FOOT    -> Foot
                       SUBST   -> Subs
                       ""        -> Other
                       other     -> error ("unknown node type: " ++ other)
     return $ GN { gnname = name, gtype = nodeType2
                 , gup = top, gdown = bot
                 , glexeme  = lex_
                 , ganchor  = (nodeType == ANCHOR)
                 , gaconstr = constr
                 , gorigin  = "" }
  where
    typeParser = choice $ map (try.symbol) [ ANCHOR, FOOT, SUBST, LEX ]
    adjConstraintParser = option False $ reserved ACONSTR_NOADJ >> return True
    topbotParser =
      do top <- geniFeats <?> "top features"
         symbol "!"
         bot <- geniFeats <?> "bot features"
         return (top,bot)

-- | This makes it possible to read anchored trees, which may be
--   useful for debugging purposes.
--
--   FIXME: note that this is very rudimentary; we do not set id numbers,
--   parse polarities. You'll have to call
--   some of our helper functions if you want that functionality.
geniTagElems :: Parser [TagElem]
geniTagElems = tillEof $ setTidnums `fmap` many geniTagElem

geniTagElem :: Parser TagElem
geniTagElem =
 do family   <- identifier
    tname    <- option "" $ do { colon; identifier }
    iface    <- (snd `liftM` geniParams) <|> geniFeats
    theType  <- initType <|> auxType
    theTree  <- geniTree
    sem      <- do { keywordSemantics; squares geniSemantics }
    --
    return $ emptyTE { idname = tname
                     , ttreename = family
                     , tinterface = iface
                     , ttype  = theType
                     , ttree = theTree
                     , tsemantics = sem }

-- | 'geniParams' recognises a list of parameters optionally followed by a
--  bang (\verb$!$) and a list of attribute-value pairs.  This whole thing is
--  to wrapped in the parens.
--
--  TODO: deprecate
geniParams :: Parser ([GeniVal], Flist)
geniParams = parens $ do
  pars <- many geniValue <?> "some parameters"
  interface <- option [] $ do { symbol "!"; many geniAttVal }
  return (pars, interface)
\end{code} \section{Morphology} A morphinfo file associates predicates with morphological feature structures. Each morphological entry consists of a predicate followed by a feature structuer. For more information, see chapter \ref{cha:Morphology}. (\textbf{TODO}: describe format) \begin{code}
geniMorphInfo :: Parser [(String,Flist)]
geniMorphInfo = tillEof $ many morphEntry

morphEntry :: Parser (String,Flist)
morphEntry =
  do pred_ <- identifier
     feats <- geniFeats
     return (pred_, feats)
\end{code} % ====================================================================== % everything else % ====================================================================== \begin{code}
-- ----------------------------------------------------------------------
-- polarities
-- ----------------------------------------------------------------------
geniPolarities :: Parser (Map.Map PolarityKey Interval)
geniPolarities = tillEof $ toMap `fmap` many pol
  where
    toMap = Map.fromListWith (!+!)
    pol = do p <- geniPolarity
             i <- identifier
             return (PolarityKey i,ival p)

-- | 'geniPolarity' associates a numerical value to a polarity symbol,
--  that is, '+' or '-'.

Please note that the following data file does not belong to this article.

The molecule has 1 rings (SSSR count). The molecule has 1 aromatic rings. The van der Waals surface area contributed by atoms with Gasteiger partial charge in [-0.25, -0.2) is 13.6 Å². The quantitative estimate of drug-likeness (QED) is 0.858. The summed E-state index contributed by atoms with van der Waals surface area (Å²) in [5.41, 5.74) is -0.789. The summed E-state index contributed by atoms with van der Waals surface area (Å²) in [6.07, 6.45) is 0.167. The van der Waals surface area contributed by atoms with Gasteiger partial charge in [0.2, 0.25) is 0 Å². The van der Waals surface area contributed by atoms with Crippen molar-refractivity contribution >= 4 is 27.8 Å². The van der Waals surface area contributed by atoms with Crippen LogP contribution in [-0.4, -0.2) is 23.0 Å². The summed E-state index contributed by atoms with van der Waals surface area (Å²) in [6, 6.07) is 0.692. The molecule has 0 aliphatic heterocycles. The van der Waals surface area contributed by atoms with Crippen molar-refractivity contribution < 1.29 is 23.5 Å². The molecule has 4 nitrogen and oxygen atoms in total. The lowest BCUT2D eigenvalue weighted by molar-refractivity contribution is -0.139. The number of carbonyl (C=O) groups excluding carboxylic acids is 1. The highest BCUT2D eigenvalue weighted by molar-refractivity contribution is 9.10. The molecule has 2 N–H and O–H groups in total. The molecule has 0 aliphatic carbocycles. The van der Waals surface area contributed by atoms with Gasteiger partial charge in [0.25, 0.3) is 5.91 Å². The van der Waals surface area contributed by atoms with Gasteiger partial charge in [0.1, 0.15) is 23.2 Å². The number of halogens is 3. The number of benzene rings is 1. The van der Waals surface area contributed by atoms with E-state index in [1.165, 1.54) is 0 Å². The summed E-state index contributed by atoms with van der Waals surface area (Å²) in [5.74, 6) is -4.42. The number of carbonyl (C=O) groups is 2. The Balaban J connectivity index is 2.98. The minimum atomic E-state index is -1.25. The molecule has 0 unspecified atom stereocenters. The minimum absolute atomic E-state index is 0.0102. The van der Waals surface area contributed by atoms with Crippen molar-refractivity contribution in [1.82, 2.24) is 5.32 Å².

geniPolarity :: Parser Int
geniPolarity = option 0 (plus <|> minus)
  where
    plus  = do { char '+'; return  1   }
    minus = do { char '-'; return (-1) }

-- ----------------------------------------------------------------------
-- keyword
-- ----------------------------------------------------------------------

{-# INLINE keyword #-}
keyword :: String -> Parser String
keyword k =
  do let helper = try $ do { reserved k; colon; return k }
     helper <?> k ++ ":"

{-# INLINE keywordSemantics #-}
keywordSemantics :: Parser String
keywordSemantics = keyword SEMANTICS

-- ----------------------------------------------------------------------
-- language def helpers
-- ----------------------------------------------------------------------

lexer :: TokenParser ()
lexer  = makeTokenParser geniLanguageDef

whiteSpace :: CharParser () ()
whiteSpace = P.whiteSpace lexer

looseIdentifier, identifier, stringLiteral, colon :: CharParser () String
identifier    = P.identifier lexer

-- stolen from Parsec code (ident)
-- | Like 'identifier' but allows for reserved words too
looseIdentifier =
 do { i <- ident ; whiteSpace; return i }
 where
  ident =
   do { c <- identStart geniLanguageDef
      ; cs <- many (identLetter geniLanguageDef)
      ; return (c:cs) } <?> "identifier"

stringLiteral = P.stringLiteral lexer
colon         = P.colon lexer

squares, braces, parens :: CharParser () a -> CharParser () a
squares = P.squares lexer
braces  = P.braces  lexer
parens  = P.parens  lexer

reserved, symbol :: String -> CharParser () String
reserved s = P.reserved lexer s >> return s
symbol = P.symbol lexer

-- ----------------------------------------------------------------------
-- parsec helpers
-- ----------------------------------------------------------------------

-- | identifier, permitting reserved words too
identifierR :: CharParser () String
identifierR
  = do { c <- P.identStart geniLanguageDef
       ; cs <- many (P.identLetter geniLanguageDef)
       ; return (c:cs)
       }
       <?> "identifier or reserved word"

tillEof :: Parser a -> Parser a
tillEof p =
  do whiteSpace
     r <- p
     eof
     return r

-- stolen from Parsec and adapted to use UTF-8 input
parseFromFile :: Parser a -> SourceName -> IO (Either ParseError a)
parseFromFile p fname
    = do{ input <- UTF8.readFile fname
        ; return (parse p fname input)
        }
\end{code}